Date: Tue, 20 Nov 2018 9:45 a.m. ETWell said. Read the whole thing.
From: Robert McCain (email@example.com)
To: Joan C. Williams (firstname.lastname@example.org)
Dear Professor Williams:
Your article in The Atlantic (“The Democrats’ White-People Problem”)has come to my attention. You make many interesting points, e.g.:
“Why not just wait for the white working class to die off?” asked an audience member at last year’s Berkeley Festival of Ideas. I get this question a lot, and I always reply: “Do you understand now why they voted for Trump? Your attitude is offensive, and Trump is their middle finger.”This is in some sense accurate, although I think you (and liberals more generally) are guilty of over-interpreting the 2016 election. Isn’t it true that liberals would have been shocked and alarmed if any Republican had won the presidency? That is to say, after eight years of Obama, liberals seemed to assume that the Permanent Democrat Majority was now a fact of history and, with the massive hype of Hillary’s campaign as the next logical step of Progress-with-a-capital-P (the first female president succeeding the first black president), failure in 2016 would have been deeply disappointing to liberals, no matter who the GOP had nominated. Since the shocking result of Nov. 8, 2016, the professional analysts whose job it is to tell us What It Means have seized upon Trump as a symbol of racism and misogyny without considering the possibility that maybe those 63 million Trump voters just didn’t like Hillary.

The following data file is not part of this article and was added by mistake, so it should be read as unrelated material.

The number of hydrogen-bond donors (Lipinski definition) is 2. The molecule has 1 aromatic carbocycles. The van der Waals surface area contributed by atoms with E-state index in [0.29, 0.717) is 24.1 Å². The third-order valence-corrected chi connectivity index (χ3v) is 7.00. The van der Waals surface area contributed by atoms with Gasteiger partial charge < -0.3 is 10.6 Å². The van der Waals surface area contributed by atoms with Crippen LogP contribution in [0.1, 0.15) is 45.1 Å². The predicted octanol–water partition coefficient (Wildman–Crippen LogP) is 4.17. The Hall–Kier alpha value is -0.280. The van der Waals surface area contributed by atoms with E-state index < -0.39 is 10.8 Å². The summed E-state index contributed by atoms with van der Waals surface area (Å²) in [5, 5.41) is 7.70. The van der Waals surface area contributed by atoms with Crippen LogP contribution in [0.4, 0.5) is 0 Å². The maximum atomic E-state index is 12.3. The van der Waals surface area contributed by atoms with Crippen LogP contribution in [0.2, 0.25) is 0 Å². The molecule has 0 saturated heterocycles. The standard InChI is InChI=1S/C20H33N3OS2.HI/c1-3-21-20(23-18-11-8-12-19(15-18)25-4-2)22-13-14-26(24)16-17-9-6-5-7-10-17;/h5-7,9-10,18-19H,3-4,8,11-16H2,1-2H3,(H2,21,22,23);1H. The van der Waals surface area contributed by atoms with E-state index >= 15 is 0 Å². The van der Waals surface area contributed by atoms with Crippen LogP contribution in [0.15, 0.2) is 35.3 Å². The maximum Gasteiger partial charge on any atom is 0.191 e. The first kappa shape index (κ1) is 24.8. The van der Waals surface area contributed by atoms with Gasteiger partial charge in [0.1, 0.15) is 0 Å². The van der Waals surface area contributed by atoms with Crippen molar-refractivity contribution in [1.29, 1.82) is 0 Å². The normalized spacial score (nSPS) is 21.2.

. . .
What I am driving at here, Professor Williams, is that while working-class white people may not always be articulate in expressing their grievances, it is wrong to suppose that they are incapable of identifying their own interests, and voting accordingly. For more than 20 years, working-class voters have expressed their opposition to trade deals like NAFTA, and also their opposition to an “open borders” immigration policy. Rejecting the standard-issue Chamber of Commerce “country club Republican” line on these issues, Trump gave voice to the grievances of these voters — “Build the wall!” — and won their votes. Insofar as policy issues determine election results, then, Trump’s election was not only a rejection of Clinton and the Democrats, but also a rebuke to the Republican establishment. If racism and misogyny were factors, well, are working-class white men wrong to believe that the Hillary Clinton and the Democrat Party are against them? If they are incorrect in this assessment, certainly Democrats have done little since 2016 to persuade them otherwise. And it would appear, based on 2018 exit-poll data, that many white women share the belief that Democrats are the anti-white party (e.g., 75% of white women in Georgia voted for Brian Kemp).
. . .
Well, I’ve now gone past the 2,000-word mark and rather than continue extending my argument, it is better to conclude briefly by mentioning that I was born and raised a Democrat, and didn’t vote Republican until I was in my mid-30s. Almost as soon as I changed my partisan allegiance, I found myself being accused of racism by liberals, and guess what? This only increased my contempt for Democrats. Insults and name-calling (which is what such accusations of racism usually are) are not persuasive arguments, and exactly why was it racist to vote against Bill Clinton, Al Gore and John Kerry anyway? Long before Democrats nominated Obama, this tactic of accusing Republicans of racism was already a cliché of liberal rhetoric, and repetition has not made it less insulting.
Robert Stacy McCain
Correspondent, The American Spectator
Tuesday, November 20, 2018
Stacy Writes a Letter
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